Ingonyama - he is a lion!
In Scouting for Boys, Baden-Powell introduces Scouts to a Zulu chant which he calls the Eengonyama chorus.
Leader: Ingonyama - gonyama!
In English the chant means `He is a lion! Yes! He is better than that! He is a hippopotamus!'
B-P also devised a Scout dance using the Ingonyama chant and a Kikuyu dance, from the south of Kenya. B-P concludes by saying that the Ingonyama chant should be `sung in a spirited way, and not droned out dismally like a dirge.' In the best Zulu style, the leader should yell the first part and the reply should be a deep bass shout.
The Ingonyama chant is one of many ancient battle-cries of the Zulu warriors. Baden-Powell first heard this chant in Zululand (now the province of KwaZulu-Natal in South Africa).
In 1888, Captain Baden-Powell was part of a column searching for the Zulu chief Dinizulu, who was leading the Usutu people in revolt against the British colonists. The column was joined by John Dunn, a white Zulu chief, who led an impi (army) of 2000 Zulu warriors to join the British. B-P describes them as "fine strong muscular fellows with cheery handsome faces, their brown bodies were polished with oil and they looked like bronze statues."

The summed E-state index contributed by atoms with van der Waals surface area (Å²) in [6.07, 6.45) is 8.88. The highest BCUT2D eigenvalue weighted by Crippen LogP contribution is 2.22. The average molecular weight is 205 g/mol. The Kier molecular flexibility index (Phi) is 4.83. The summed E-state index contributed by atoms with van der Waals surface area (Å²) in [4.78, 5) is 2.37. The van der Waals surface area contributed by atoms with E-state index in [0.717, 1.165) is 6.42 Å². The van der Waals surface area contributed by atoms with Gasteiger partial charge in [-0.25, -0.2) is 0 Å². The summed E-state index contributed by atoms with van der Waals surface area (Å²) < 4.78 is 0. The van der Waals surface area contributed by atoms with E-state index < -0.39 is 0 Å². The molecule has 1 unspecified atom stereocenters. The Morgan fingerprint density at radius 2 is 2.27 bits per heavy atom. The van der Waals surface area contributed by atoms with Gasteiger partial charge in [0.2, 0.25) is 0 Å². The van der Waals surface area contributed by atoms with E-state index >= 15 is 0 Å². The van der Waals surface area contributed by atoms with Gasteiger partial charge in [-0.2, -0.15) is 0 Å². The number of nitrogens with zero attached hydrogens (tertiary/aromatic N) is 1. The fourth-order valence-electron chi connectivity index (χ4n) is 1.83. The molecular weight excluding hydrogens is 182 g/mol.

"I heard a sound in the distance which at first I thought was an organ playing in church and I thought for a moment that we must be approaching a mission station over the brow of the hill. But when we topped the rise we saw moving up towards us from the valley below three long lines of men marching in single file and signing a wonderful anthem as they marched. Every now and then one man would sing a few notes of a solo which were then responded to by an immense roar of sound from the whole impi, of deep base voices and higher tones singing in harmony."
- Baden-Powell, Lessons from the varsity of life, quoted by Hillcourt in Baden-Powell: the two lives of a hero
- Baden-Powell, Scouting for Boys
- Hillcourt, Baden-Powell: the two lives of a hero
- Photo from The history of Scouting in South Africa by the Boy Scouts of South Africa, 1957